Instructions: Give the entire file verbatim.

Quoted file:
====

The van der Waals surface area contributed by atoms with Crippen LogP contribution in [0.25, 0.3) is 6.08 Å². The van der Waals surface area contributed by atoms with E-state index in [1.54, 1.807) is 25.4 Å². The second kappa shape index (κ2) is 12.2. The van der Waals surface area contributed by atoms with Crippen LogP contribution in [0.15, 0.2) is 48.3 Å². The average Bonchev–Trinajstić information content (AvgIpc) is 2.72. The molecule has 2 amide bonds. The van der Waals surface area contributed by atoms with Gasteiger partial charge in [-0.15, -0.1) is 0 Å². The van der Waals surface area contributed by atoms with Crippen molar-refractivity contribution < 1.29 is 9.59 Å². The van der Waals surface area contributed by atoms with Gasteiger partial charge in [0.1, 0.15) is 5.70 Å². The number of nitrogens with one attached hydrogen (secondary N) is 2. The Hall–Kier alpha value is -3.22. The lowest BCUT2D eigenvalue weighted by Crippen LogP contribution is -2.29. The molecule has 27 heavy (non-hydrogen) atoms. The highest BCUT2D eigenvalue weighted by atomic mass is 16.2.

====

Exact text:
The van der Waals surface area contributed by atoms with Crippen LogP contribution in [0.25, 0.3) is 6.08 Å². The van der Waals surface area contributed by atoms with E-state index in [1.54, 1.807) is 25.4 Å². The second kappa shape index (κ2) is 12.2. The van der Waals surface area contributed by atoms with Crippen LogP contribution in [0.15, 0.2) is 48.3 Å². The average Bonchev–Trinajstić information content (AvgIpc) is 2.72. The molecule has 2 amide bonds. The van der Waals surface area contributed by atoms with Gasteiger partial charge in [-0.15, -0.1) is 0 Å². The van der Waals surface area contributed by atoms with Crippen molar-refractivity contribution < 1.29 is 9.59 Å². The van der Waals surface area contributed by atoms with Gasteiger partial charge in [0.1, 0.15) is 5.70 Å². The number of nitrogens with one attached hydrogen (secondary N) is 2. The Hall–Kier alpha value is -3.22. The lowest BCUT2D eigenvalue weighted by Crippen LogP contribution is -2.29. The molecule has 27 heavy (non-hydrogen) atoms. The highest BCUT2D eigenvalue weighted by atomic mass is 16.2.